FAIRFIELD — The town is saving closed to $3 million a year in energy costs, it’s implemented three bike routes, and it even has its first electric vehicle as part of the town fleet.

But the Clean Energy Task Force would like to see more be done and has put together the town’s first Sustainability Plan, covering everything from renewable energy to locally-sourced food. Now, the panel wants to hear what residents think and is holding the first of two public workshops Saturday at 10:30 a.m. at the Fairfield Museum and History Center, 370 Beach Road.

Scott Thompson, chairman of the task force, said the group has been functioning in town for about 15 years and has been involved in many “green” things beyond clean energy.

“In late 2016, we had discussions with the first selectman and agreed that the timing was right to develop a broader and more comprehensive ‘green’ plan, and that the CETF members would lead it,” Thompson said.

Their work on the plan began at the beginning of 2017 and took about the whole year to complete the first version.

“The plan will ‘live and breathe’ and the proposed actions, I’m sure, will change with time, depending on resources, needs, technology, and focus,” Thompson said.

A key part of the two workshops — the second is slated for Feb. 7 at 7 p.m. at Fairfield Warde High School — is to “stimulate and challenge individual action.” Thompson said they hope residents that attend will “come learn about the great work Fairfield has done and where we want to head.”

Another of the group’s goals, he said, is to align its actions with the state’s Sustainable CT program. “I am happy to say we are well ahead on the learning curve,” Thompson said.

“Sustainability is a critical focus of the town’s long-term strategic vision, and linking and coordinating our many projects on this front has never been more important,” First Selectman Mike Tetreau said. “Because Fairfield’s citizens are crucial to the long-term impact and success of these efforts, we’re eager to ensure that our community has a strong voice in the planning process.”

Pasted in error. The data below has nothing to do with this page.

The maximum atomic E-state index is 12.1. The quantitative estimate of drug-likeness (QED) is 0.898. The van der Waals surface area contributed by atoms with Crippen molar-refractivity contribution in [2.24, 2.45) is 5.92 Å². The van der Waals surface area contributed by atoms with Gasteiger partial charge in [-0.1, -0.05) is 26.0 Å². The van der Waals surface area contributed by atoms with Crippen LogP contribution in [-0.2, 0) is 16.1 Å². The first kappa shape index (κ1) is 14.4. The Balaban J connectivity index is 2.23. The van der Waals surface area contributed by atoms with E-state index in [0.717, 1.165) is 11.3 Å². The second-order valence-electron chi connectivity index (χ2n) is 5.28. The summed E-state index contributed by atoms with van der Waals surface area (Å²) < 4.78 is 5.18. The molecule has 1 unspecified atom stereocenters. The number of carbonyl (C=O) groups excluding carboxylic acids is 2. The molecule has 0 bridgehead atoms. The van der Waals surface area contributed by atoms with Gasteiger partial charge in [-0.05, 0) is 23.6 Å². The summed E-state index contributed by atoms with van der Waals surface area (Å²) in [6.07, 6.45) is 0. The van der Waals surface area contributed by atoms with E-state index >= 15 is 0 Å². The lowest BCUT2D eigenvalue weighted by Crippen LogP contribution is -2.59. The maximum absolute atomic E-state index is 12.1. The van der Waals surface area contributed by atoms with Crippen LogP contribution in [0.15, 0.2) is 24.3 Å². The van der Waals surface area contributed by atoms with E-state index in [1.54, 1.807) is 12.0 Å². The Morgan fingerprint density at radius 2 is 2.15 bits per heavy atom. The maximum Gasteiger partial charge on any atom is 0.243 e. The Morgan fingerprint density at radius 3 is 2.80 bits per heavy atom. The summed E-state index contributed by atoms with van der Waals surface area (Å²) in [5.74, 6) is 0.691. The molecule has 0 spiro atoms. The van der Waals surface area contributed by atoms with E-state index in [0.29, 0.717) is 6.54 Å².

The plan lists both long- and short-term goals in specific areas, like renewable energy, food, drinking water supply, forest and trees, automobiles, biking and walking, and community outreach and education. Work is still in progress on goals in the areas of financial, waste, natural environment, built environment, and air. The complete plan can be found on the town’s website.

According to the plan, in regards to renewable energy, the town has built 32 solar energy projects and there are 400 homes with solar energy panels and two town microgrids. Short-term goals for 2020 are to have the town get 40 percent of its electricity from renewable sources and increase the residences with solar energy to 500. A long-term goal is 100 percent of the town — including businesses and residents — getting their electricity from renewable sources by 2050.

Automobile goals for 2020 include three town-owned electric vehicles, 200 registered EVs, replacement of — at least the start of — school buses with those that run on natural gas and propane, and formal opposition to state efforts to widen Interstate 95 for capacity. The town purchased its first EV in 2015, and over 15 EV chargers can be found in town. There are currently 56 electric vehicles registered in Fairfield.

The plan proposes a long-term goal for automobiles that would see 100 percent of transportation in town provided by sustainable sources.